- Columbia Valley growers, winemaker look back on Mount St. Helens
- Salty fries and old Spätlese; the ’99 Bottles’ that made Andre Mack a somm
- Oregon wineries woo sports broadcaster Tony Kornheiser
- Walla Walla Valley Wine Alliance moves Celebrate to 2021
- Early freeze, drop in demand lead to smallest harvest for Washington wine since 2012
- Stock helps David Hill join ranks of B Corp wineries
- First markers for 2020 vintage include wet January, cool start to April
- In tune with Bells Up Winery in Oregon’s Chehalem Mountains
- Ste. Michelle Wine Estates closes wineries, tasting rooms to public
- Fortuity Cellars recruits winemaker Alexis Sells from Duckhorn
Washington wine’s ‘Recommendeuer’ brings humor with edge
SEATTLE – The Washington wine industry is letting the world know it means business.
While it’s been showing that in the vineyards and in the bottle for the past two decades, now the Washington State Wine Commission has unleashed a strong, edgy marketing campaign directed at restaurateurs, writers and retailers.
Enter “The Recommendeuer.”
On Monday, the wine commission released an iPad app that combines sharp humor with depth of information – something that hasn’t been seen from any wine region in the world.
“As far as we know, nobody’s tried to do this,” said Steve Warner, executive director of the wine commission in Seattle. “And the key is the content. There have been examples of somebody funny who has promoted a product but not really tied in their message with content.”
For the Washington wine industry, that man is The Recommendeuer, a funny, semi-stuffy character portrayed by actor and comedian Greg Proops. Proops is well known for taking part in “Whose Line Is It Anyway?” and “Drew Carey’s Green Screen Show.”
Star Wars fans might recognize his voice from “Star Wars I: The Phantom Menace,” in which he plays one of the announcers of the Boonta Eve Classic pod race and utters the line, “I don’t care what universe you’re from, that’s gotta hurt.”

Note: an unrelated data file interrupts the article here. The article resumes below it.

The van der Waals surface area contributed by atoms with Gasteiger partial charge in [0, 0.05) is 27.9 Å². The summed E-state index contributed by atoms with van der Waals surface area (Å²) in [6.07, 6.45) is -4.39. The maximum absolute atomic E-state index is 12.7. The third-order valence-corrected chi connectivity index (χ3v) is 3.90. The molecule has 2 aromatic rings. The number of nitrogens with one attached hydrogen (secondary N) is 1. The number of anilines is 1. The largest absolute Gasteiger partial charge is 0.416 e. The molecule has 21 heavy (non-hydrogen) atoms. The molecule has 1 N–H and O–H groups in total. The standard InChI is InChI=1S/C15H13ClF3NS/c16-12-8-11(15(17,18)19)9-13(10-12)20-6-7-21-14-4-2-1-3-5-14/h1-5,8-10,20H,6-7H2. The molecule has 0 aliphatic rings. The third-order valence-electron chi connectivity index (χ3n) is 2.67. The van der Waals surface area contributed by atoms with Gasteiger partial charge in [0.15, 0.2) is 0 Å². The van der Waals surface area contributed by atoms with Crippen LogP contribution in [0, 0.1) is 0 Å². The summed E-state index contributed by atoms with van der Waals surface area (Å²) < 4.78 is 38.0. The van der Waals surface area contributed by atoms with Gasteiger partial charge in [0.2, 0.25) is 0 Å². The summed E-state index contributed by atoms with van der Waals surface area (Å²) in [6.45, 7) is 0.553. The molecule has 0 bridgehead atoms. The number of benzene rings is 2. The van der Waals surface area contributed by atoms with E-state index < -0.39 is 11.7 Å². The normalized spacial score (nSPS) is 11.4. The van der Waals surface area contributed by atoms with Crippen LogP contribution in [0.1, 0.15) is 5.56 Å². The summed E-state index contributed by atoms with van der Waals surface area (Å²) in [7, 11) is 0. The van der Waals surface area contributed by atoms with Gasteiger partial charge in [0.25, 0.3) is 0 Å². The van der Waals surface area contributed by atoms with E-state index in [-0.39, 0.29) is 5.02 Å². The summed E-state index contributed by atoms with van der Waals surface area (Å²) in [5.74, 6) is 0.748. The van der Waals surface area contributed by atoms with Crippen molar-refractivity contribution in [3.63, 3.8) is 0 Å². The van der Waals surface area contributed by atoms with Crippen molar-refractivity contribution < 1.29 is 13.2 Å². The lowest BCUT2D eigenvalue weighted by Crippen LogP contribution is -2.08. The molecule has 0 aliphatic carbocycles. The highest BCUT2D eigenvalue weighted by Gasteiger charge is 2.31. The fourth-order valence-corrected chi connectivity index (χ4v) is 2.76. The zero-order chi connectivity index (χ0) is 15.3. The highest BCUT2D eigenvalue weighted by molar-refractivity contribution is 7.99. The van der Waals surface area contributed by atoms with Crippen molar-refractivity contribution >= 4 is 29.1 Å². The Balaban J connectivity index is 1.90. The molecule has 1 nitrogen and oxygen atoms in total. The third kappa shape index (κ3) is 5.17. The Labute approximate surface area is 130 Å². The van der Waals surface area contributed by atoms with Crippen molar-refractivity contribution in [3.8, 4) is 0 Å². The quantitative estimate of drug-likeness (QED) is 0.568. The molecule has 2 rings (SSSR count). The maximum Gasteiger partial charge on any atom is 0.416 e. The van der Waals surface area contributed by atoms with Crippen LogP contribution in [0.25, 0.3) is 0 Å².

In the iPad app, Proops uses humor to make his points about the Washington wine industry, whether it’s providing food-pairing tips or explaining the climate of the Columbia Valley.
The idea for The Recommendeuer came when GreenRubino, a Seattle marketing firm, earned a contract with the wine commission and brainstormed what the future might hold.
“It was about nine months of work,” Warner said.
And the work won’t stop anytime soon. The app is loaded with information, including acreage numbers, harvest data going back to 1985 and details about every American Viticultural Area in the state. Warner said that while much of this information is available from multiple sources, this puts it all in one convenient package.
And in a format that can be regularly updated. Whenever new data is available, all the wine commission and GreenRubino will need to do is update the app.
‘The Recommendeuer’ being promoted to trade, media
The app is being made available to trade and media, though it is not being marketed to consumers – per the wine commission’s agreement with Proop. However, anyone with an iPad and the right link could download the app.
Warner told Great Northwest Wine that he has high hopes for The Recommendeuer.
“It’s going to make a big splash and create some buzz,” he said. “People are going to be talking about it.”
Warner admitted this is rather edgy for an industry that seems to pride itself on being mostly humorless – and he knows it won’t appeal to everyone, but said he has the support of the entire wine commission board of directors. Also part of the marketing plan is a Twitter feed from The Recommendeuer, which already is active.
However, the character will not be appearing in TV commercials or on YouTube – at least not in the short term – because that’s not part of the contract with Proops.
Warner, who has been in the job a scant 18 months, is now heading into a busy stretch. First up is “20something – The New Vintage,” an event that targets millennials. Then comes a big marketing push in Asia, the Washington State Wine Awards in January and planning for Taste Washington in March.
“We don’t sit still well,” Warner said with a grin. “We’re pretty active everywhere.”
The dynamic Warner said he is even more excited about the state wine industry than he was when he came on the job. Last month, he attended the groundbreaking ceremony for the Wine Science Center, a $23 million research and teaching facility being built adjacent to Washington State University Tri-Cities in Richland, and that gave him a lot of perspective.
“If we’ve come this far since our first AVA was established in 1983 and we’re this good already, how good can we be 30 years from now?” he said. “That just gives me goosebumps every time I think about it.”